The often-overlooked pleasures of winter vegetable gardening
A Cape winter vegetable patch offers slow, green growth and quiet miracles and a lushness that the rest of the garden lacks at this time of year. Along with brassicas, roots, legumes and leaf crops, it provides enticement to be outside, enjoying the occasional, gifted sunny days, in an otherwise indoor season. And it has none of summer’s incessant demands for the hose and sprinkler: the Cape rains that used to inconvenience me now fill me with gratitude for the free watering service they provide.
And in a supermarket society where seasonality is largely forgotten (along with the environmental costs that have made such profusion possible), the best way to learn how to appreciate food, to renew our connection to what we eat, is to grow some of our own. In doing so, we discover the rhythms of the seasons, celebrate the simple yet miraculous processes of life, learn restraint and patience in a world of instant gratification, and find new appreciation in the natural abundance our gentle climate provides, year round.
As in summer, winter vegetable beds need three things: good soil, lots of sun, and water. In the Cape, the rainfall takes care of the latter (although I did reel out the hose once or twice last winter, when it was unusually dry).
Good soil comes from the addition of compost or rotting vegetable matter, which in turn encourage good microbes and happy earthworms. Soil for Life’s “Grow to Live” and Jane Griffiths’ “Jane’s Delicious Garden” can give you lots of direction on building healthy soil.
Sun is a little harder to negotiate, especially in an urban environment where houses and walls can block out direct sunlight. You need to work with what you have: I garden under a deciduous tree, which gives me the ideal 6 hours of sun in winter, and in the summer months, I grow tender lettuces and herbs in semi-shade, and squeeze tomatoes and cucumbers into sunny pots lining my driveway.
Plants are terribly forgiving (they yearn to survive, even more than you want them to!), but the basic rule is: you need to have three out of three necessary conditions for vegetable plants to flourish, and will get little or even no crop without all three. I have tried in different homes and situations to grow with two out of three; aside from tough leaf crops (chard, spinach, lettuce) veggies can’t be grown with less than three hours of direct sun a day, all vegetables need water, and poor soil grows poor vegetables.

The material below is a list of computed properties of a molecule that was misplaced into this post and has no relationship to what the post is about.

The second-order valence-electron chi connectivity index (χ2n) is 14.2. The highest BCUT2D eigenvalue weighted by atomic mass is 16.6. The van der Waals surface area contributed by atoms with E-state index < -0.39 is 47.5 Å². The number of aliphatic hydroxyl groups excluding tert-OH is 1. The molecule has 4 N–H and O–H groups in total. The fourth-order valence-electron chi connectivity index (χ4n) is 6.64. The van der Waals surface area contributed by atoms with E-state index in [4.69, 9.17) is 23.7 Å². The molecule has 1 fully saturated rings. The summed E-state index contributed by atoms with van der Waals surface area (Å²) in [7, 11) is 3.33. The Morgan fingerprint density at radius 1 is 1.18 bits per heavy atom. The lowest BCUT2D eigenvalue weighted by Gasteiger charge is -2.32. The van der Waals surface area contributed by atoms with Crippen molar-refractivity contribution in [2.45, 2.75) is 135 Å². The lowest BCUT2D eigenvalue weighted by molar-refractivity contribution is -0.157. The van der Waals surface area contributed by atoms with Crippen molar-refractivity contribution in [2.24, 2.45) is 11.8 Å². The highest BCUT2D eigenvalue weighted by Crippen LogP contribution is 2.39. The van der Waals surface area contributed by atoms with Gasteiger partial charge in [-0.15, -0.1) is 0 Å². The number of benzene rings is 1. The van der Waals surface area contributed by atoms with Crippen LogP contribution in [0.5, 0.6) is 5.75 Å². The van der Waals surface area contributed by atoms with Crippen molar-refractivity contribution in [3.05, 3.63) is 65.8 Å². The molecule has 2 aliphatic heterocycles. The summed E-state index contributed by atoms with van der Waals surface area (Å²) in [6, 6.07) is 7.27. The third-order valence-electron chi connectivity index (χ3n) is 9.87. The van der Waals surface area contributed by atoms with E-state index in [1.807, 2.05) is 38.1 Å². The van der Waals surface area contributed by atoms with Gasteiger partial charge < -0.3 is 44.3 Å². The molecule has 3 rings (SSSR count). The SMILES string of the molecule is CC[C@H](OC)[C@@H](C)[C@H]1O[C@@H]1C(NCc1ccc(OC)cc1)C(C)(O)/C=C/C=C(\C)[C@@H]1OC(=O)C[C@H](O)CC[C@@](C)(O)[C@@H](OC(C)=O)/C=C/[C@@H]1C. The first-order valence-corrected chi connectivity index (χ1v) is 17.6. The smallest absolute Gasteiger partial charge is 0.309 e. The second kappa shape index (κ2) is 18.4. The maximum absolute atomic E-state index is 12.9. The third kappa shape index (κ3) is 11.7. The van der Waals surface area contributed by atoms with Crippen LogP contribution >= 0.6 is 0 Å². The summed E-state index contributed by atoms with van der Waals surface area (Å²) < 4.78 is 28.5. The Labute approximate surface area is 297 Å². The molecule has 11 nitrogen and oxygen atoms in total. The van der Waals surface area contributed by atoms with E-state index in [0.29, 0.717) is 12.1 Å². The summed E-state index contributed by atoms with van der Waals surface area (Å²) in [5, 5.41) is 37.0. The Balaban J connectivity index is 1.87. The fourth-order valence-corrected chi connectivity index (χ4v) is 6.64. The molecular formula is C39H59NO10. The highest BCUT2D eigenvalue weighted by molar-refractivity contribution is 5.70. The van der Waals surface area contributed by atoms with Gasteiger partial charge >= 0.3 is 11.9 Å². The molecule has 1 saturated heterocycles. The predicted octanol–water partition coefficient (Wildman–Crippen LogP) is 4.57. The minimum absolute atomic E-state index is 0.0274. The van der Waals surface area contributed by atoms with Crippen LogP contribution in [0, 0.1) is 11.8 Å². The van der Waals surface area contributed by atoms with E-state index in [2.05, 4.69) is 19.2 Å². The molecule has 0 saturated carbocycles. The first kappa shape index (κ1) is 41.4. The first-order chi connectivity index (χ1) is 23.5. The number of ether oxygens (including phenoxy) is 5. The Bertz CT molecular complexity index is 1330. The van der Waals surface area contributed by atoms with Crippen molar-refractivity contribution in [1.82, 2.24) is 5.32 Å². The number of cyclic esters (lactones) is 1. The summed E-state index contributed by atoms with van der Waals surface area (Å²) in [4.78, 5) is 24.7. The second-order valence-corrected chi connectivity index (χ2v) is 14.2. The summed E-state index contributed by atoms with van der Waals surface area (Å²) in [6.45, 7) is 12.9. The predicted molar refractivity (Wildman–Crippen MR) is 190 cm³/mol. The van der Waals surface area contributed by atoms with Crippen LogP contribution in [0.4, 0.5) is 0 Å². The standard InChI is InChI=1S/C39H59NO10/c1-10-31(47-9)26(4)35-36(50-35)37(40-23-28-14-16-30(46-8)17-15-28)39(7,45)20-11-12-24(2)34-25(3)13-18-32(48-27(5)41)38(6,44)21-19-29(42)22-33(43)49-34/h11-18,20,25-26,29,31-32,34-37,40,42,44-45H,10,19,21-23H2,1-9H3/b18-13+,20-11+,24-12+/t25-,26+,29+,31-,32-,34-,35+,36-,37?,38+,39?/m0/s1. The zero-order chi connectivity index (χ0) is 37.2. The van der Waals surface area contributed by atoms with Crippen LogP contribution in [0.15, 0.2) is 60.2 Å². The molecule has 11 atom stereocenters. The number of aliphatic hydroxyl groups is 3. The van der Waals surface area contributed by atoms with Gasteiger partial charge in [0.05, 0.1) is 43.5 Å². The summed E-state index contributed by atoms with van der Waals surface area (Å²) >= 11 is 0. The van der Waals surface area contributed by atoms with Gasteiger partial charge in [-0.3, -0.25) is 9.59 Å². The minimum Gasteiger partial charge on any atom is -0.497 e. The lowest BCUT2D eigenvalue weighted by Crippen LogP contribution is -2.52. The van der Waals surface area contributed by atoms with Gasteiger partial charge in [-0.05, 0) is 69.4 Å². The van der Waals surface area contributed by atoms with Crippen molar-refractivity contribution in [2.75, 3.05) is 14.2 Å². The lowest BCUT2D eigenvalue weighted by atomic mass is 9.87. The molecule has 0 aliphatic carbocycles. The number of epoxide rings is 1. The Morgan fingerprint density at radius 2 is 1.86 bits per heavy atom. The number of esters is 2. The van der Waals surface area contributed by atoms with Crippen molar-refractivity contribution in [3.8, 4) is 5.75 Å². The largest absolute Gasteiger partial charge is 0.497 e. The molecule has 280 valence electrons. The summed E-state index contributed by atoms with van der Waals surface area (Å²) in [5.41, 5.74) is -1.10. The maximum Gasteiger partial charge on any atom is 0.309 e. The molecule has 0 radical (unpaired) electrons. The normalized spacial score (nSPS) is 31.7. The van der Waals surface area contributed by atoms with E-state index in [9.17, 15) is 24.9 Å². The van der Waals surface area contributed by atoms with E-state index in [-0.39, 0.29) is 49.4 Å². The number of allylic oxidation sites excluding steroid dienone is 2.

If you have limited space, as most home gardeners do, I recommend planting each crop in squares of ground, rather than long lines. You tend to fit more in, the beds look fuller and lush, and tending and harvesting is easier. Map out your beds in squares and rectangles of varying sizes, from 30x30cm through to 60x40cm beds for larger crops, and plant each type of seed or seedling equidistantly over the designated square, according to the spacing directions on the back of the seed packet (or in your gardening book). If you still yearn for soldier-straight lines somewhere, edge the whole bed with pansies, or spring onions (which are quite soldierly in demeanor).
Root crops (carrots, beetroot, radishes, turnips) thrive and are particularly sweet-tasting in winter, as are leeks and onions. Brassicas (broccoli, kale, cabbage, cauliflower) also do best in the milder months. Leaf crops, such as lettuce, chard, spinach and Asian greens, do relatively well, too. Of the legumes, peas and broad beans (also known as lima beans) are winter crops. Unfortunately for tomato lovers, the ‘fruit’ crops (tomatoes, pumpkins, melons, cucumbers, zucchini, peppers and brinjals) belong firmly in a summer garden.
The usual planting time for a winter garden is April/May, but in frost free areas, most winter crops can be planted throughout, especially if you use seedlings to get a head-start.
Thanks to Kate for this nugget on winter veggie gardening. Read her thoughts on heirloom veggies and where to get seeds and seedlings around South Africa. We look forward to hearing more from this veritable foodie, as the season turns and spring planting begins.
Images taken by Kate, and from Ambro.